Thursday, September 7, 2017

A Mess (from Bleak Holiday)

Photo by H.K.


“You are a mess, my dear,” she said in her Russian accent.    
“I know.”    
“Your organs are not happy.”    
I had nothing to say to that. The tests had come back.    
“You’ve been drinking today,” she said.    
I nodded, embarrassed.    
“Do you know how I know that?”    
I shrugged my shoulders.
   “Because I can smell the alcohol.”    
She sighed and said, “If you keep this up, you will be dead in one to three years.”    
I nodded. “Okay.”    
She shook her head. For the first time since I’d been going to her, she looked sad. Usually, she was all business; firm, implacable. My doctor.            
“It’s too bad,” she said.    
When I left her office, I thanked her.    
On my way out, I grabbed a lollipop from the front desk. Grape.    
I walked straight to the liquor store. I bought a twelve-pack and then raced back to my building.    
In the hall, I passed the woman who lived across from me.     
Boy, I wanted to fuck her. What was her name again? Erin? Sara? I was pretty sure it was one of the two.     
Hi was the only thing we’d ever said to each other.    
I went into my apartment – beer cans on the floor, rotting food on the stove.    
I threw off my jacket, carried the twelve-pack to the couch and turned on the TV. It was one o’clock and Gunsmoke was on. I cracked a beer and the show started. It was a good one. An outlaw comes back to Dodge and visits the wife who’d thought he was dead. She’d been a grieving widow for years and now he was back.     
By the second commercial-break, I’d opened another beer.    
I thought about eating. It had been a while.     
But I didn’t feel like moving. The pain in my side bothered me too much.    
When Gunsmoke was over (the ending was satisfactory), I went into the kitchen. The kitchen floor was gross: crumbs, stains, muddy boot prints, cigarette butts, what looked like blood...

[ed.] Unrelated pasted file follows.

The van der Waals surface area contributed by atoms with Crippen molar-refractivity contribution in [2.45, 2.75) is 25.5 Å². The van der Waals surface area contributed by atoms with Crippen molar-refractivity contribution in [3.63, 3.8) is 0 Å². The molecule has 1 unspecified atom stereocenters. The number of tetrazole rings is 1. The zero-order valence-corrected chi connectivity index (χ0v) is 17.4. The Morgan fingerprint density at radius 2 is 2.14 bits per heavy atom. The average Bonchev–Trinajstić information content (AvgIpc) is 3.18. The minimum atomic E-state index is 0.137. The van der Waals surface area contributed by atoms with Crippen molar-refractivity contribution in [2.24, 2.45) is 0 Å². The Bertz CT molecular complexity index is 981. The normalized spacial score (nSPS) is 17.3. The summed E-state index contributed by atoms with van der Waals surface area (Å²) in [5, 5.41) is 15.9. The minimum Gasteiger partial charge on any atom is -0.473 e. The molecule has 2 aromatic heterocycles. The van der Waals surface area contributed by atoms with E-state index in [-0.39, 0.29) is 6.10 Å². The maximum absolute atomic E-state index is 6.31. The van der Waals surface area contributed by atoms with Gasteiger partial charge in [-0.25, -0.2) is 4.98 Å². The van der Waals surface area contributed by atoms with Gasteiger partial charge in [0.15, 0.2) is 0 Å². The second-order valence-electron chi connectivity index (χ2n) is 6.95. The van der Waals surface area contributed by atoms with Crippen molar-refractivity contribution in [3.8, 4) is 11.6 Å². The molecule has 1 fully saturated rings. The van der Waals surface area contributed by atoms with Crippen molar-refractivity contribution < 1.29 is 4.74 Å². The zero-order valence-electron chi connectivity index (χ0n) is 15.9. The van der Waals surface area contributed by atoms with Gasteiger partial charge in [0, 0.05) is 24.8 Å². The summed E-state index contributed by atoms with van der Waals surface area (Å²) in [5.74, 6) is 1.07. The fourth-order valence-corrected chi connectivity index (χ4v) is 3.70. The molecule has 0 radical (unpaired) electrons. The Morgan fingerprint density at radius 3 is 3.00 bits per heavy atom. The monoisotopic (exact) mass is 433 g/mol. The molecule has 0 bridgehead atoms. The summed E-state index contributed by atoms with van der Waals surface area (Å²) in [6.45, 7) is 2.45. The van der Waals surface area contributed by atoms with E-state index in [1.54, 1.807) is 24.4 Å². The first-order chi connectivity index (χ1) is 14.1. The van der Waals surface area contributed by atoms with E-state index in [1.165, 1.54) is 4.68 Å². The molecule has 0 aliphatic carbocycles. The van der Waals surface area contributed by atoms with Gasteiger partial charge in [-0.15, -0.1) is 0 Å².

I opened the refrigerator but everything inside had gone bad, either crawling with mold or way past the expiration date. The milk looked like cottage cheese. I checked the freezer but everything looked awful to me. When did I buy frozen tacos? Jesus.    
I returned to the couch, my beer. Bonanza was on. The remote control felt like a theoretical object in my hand but I changed the channel anyway.
On one of my many PBS stations, I landed on a documentary on dromedaries that was soothing enough and boring enough to allow me to think and drink.
I dozed off after half an hour. When I woke up I changed the channel again. The Big Valley was on and I thought about writing. I’d started several stories but didn’t have the energy or enthusiasm for any of them: a story about a woman who seduces strange men with her headless, parasitic twin. A story about a snuff filmmaker who feeds children to starving pit-bulls and films the results. A man and the woman he loves drink ice tea together one summer afternoon, and when she leaves his apartment she is hit by a car and dies. When he returns from the hospital, distraught and in shock, he finds that the ice in her glass hasn’t melted yet and he saves the ice in his freezer and becomes obsessed with preserving it.